Investigations into Troubles' deaths 'disproportionately' focusing on army, Northern Ireland Secretary claims

The British Army was stationed in Northern Ireland during the conflict, during which period soldiers are accused of murdering, harassing and intimidating local residents, especially nationalists

Siobhan Fenton
Social Affairs Correspondent
Sunday 29 January 2017 17:50
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A British soldier drags a Catholic protester during the ‘Bloody Sunday’ massacre on 30 January, 1972
A British soldier drags a Catholic protester during the ‘Bloody Sunday’ massacre on 30 January, 1972

Inquiries into killings during The Troubles are unfairly targeting police officers and soldiers, the Secretary of State for Northern Ireland has claimed.

James Brokenshire, who was appointed to the role in July of last year, made the allegations in a column for The Sunday Telegraph.

Police in Northern Ireland are currently re-investigating all deaths from the Troubles, known as “historical inquiries”. More than 3,000 people died in the ethno-political conflict, which spanned several decades before ending due to the Good Friday Agreement in 1998.

Among the deaths, a number of those being investigated relate to allegations of brutality and misconduct by police and the British Army.

The army was stationed in Northern Ireland throughout much of the conflict.

Their presence had been controversial amid concerns that an army should not have been deployed to residential areas and this placed locals at considerable risk.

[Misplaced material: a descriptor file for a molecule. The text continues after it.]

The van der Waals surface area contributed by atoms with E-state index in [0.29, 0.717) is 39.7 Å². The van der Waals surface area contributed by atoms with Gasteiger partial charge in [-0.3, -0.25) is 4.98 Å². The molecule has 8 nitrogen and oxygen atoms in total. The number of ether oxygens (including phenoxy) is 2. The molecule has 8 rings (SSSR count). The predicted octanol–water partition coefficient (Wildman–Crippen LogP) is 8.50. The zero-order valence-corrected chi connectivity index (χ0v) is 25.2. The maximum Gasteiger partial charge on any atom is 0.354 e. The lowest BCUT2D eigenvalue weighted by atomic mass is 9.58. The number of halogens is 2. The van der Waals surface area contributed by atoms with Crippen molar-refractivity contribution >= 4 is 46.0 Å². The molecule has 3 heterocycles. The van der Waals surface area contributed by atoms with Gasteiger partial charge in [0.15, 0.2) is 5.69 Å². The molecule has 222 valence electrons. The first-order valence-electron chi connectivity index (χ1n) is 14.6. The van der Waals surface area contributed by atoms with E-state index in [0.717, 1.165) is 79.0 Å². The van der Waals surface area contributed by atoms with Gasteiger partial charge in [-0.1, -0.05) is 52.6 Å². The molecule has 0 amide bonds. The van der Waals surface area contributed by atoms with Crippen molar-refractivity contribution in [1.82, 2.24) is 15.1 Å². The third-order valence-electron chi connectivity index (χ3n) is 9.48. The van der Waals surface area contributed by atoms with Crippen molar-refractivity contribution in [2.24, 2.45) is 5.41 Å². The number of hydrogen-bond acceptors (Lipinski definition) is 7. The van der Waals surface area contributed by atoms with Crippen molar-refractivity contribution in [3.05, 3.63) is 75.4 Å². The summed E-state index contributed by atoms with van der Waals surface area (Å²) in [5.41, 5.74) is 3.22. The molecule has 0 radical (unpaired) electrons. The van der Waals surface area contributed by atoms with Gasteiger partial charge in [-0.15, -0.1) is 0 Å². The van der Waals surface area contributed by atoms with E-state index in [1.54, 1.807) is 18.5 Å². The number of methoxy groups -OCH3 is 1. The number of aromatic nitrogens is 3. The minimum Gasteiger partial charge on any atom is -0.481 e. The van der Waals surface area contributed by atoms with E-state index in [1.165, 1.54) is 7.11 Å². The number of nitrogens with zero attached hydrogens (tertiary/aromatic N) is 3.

While the army was initially welcomed by nationalists, who saw them as a protective neutral force against police brutality, they soon lost support and came to be perceived as antagonists in the conflict also.

One of the most infamous instances of army action was the killing of 14 people in Derry city, also known as Londonderry, in 1972 when soldiers opened fire on a peaceful civil rights protest by nationalists. Those responsible claimed they were acting in self-defence and that those who died had been armed terrorists. In 2010 an inquiry found the victims were innocent and unarmed, instead finding the army to be responsible.

In particular the police force, then called the Royal Ulster Constabulary or RUC, was widely acknowledged to be a sectarian organisation which enacted biased policing and often violence against nationalist or Catholic communities. It was disbanded as part of the peace process and replaced by the Police Service of Northern Ireland.

A number of former soldiers are now facing prosecution for alleged murder.

Writing in The Sunday Telegraph, Mr Brokenshire states: “It is clear the current focus is disproportionately on those who worked for the state – former members of the Armed Forces and the RUC.”

He added that the “vast majority” of service personnel had conducted themselves “with great, courage, professionalism and distinction”.

London law firm Devonshire has said they believe there could be as many as 1,000 former soldiers facing prosecution as part of historic inquiries connected to the conflict.

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